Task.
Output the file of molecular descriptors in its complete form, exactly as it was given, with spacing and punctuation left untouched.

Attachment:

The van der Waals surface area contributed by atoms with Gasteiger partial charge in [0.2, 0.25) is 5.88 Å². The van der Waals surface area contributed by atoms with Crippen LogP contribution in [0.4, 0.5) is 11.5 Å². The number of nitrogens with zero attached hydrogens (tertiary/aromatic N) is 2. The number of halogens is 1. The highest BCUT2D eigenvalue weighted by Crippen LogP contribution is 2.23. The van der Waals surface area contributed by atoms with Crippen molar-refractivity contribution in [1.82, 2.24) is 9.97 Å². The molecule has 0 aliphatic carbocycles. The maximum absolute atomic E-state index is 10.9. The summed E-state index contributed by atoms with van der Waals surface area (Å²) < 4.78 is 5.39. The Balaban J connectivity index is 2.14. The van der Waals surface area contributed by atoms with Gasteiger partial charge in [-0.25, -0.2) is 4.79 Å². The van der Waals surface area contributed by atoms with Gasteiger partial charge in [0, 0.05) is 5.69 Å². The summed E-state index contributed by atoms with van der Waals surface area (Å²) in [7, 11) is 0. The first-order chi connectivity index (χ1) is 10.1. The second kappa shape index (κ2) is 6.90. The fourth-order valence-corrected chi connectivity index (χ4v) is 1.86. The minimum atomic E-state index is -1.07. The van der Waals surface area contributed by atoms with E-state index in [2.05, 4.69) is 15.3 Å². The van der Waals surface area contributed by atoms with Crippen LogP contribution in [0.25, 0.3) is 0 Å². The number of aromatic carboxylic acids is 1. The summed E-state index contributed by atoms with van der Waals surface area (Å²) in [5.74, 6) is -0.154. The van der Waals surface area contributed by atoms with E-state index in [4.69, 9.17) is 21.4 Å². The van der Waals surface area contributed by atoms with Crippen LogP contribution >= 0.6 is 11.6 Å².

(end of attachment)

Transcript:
The van der Waals surface area contributed by atoms with Gasteiger partial charge in [0.2, 0.25) is 5.88 Å². The van der Waals surface area contributed by atoms with Crippen LogP contribution in [0.4, 0.5) is 11.5 Å². The number of nitrogens with zero attached hydrogens (tertiary/aromatic N) is 2. The number of halogens is 1. The highest BCUT2D eigenvalue weighted by Crippen LogP contribution is 2.23. The van der Waals surface area contributed by atoms with Crippen molar-refractivity contribution in [1.82, 2.24) is 9.97 Å². The molecule has 0 aliphatic carbocycles. The maximum absolute atomic E-state index is 10.9. The summed E-state index contributed by atoms with van der Waals surface area (Å²) < 4.78 is 5.39. The Balaban J connectivity index is 2.14. The van der Waals surface area contributed by atoms with Gasteiger partial charge in [-0.25, -0.2) is 4.79 Å². The van der Waals surface area contributed by atoms with Gasteiger partial charge in [0, 0.05) is 5.69 Å². The summed E-state index contributed by atoms with van der Waals surface area (Å²) in [7, 11) is 0. The first-order chi connectivity index (χ1) is 10.1. The second kappa shape index (κ2) is 6.90. The fourth-order valence-corrected chi connectivity index (χ4v) is 1.86. The minimum atomic E-state index is -1.07. The van der Waals surface area contributed by atoms with E-state index in [2.05, 4.69) is 15.3 Å². The van der Waals surface area contributed by atoms with Crippen LogP contribution in [0.25, 0.3) is 0 Å². The number of aromatic carboxylic acids is 1. The summed E-state index contributed by atoms with van der Waals surface area (Å²) in [5.74, 6) is -0.154. The van der Waals surface area contributed by atoms with E-state index in [4.69, 9.17) is 21.4 Å². The van der Waals surface area contributed by atoms with Crippen LogP contribution >= 0.6 is 11.6 Å².